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Why is Israel detaining a clown?

Circus artists around the world are protesting the arrest and detention of Palestinian performer Mohammad Abu Sakha.

Writing an article about a Palestinian prisoner held in Israeli administrative detention means walking a thin line. Such prisoners are detained by the Israeli security establishment without an indictment or a trial date. In some ways, this author is quite like the prisoner, his lawyers, his family and his friends. Neither he nor they know the reason for the arrest, or what intelligence was gathered against the suspect to lead the Shin Bet to conclude that he was involved in planning a terrorist attack. And there is an even more daunting question: Why did the authorities decide to use administrative detention, a controversial tool by any standard, rather than a more transparent criminal procedure, which would allow the courts to rule on it?

Over the past few years, I was asked on more than one occasion by my editors to interview and write about several notable administrative detainees, some of whom attained fame (or at least notoriety) because of their long hunger strikes. At the time, I had no real way of knowing if they were "ticking time bombs" with knowledge of an imminent terror attack, as the security forces claimed (and whose arrests could then be justified under international law as a last resort necessary to prevent an attack). The other option would be that Israel chose this tool because it lacked solid evidence, which would lead to an indictment and conviction in court.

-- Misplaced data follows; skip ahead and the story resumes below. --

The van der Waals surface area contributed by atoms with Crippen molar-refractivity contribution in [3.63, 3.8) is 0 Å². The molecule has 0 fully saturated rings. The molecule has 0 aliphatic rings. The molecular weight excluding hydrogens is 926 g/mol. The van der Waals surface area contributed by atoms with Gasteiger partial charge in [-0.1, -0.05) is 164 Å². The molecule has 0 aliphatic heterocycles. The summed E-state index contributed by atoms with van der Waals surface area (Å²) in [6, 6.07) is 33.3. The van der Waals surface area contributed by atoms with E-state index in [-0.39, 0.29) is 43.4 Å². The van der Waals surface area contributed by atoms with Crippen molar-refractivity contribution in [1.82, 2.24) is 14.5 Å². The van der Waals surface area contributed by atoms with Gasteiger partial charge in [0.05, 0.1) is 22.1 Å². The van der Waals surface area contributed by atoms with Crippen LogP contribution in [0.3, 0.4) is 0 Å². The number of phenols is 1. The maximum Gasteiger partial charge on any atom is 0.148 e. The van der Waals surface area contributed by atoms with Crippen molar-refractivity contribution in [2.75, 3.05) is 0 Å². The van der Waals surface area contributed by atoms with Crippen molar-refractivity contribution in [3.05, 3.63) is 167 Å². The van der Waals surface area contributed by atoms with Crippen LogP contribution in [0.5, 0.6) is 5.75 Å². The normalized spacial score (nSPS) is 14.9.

The fact is that all of the administrative detainees who made hunger strikes over the past few years, including Khader Adnan in 2015, Samer Issawi in 2013 and Muhammad al-Kik in 2016, became heroes of the Palestinian struggle by forcing the Israeli authorities to reach an arrangement with them. And what a surprise! As soon as that happened, they were no longer considered security risks, and certainly not “ticking time bombs.” So were they really such a threat before their arrests?

Today, the administrative detainee in the international spotlight is Mohammed Abu Sakha.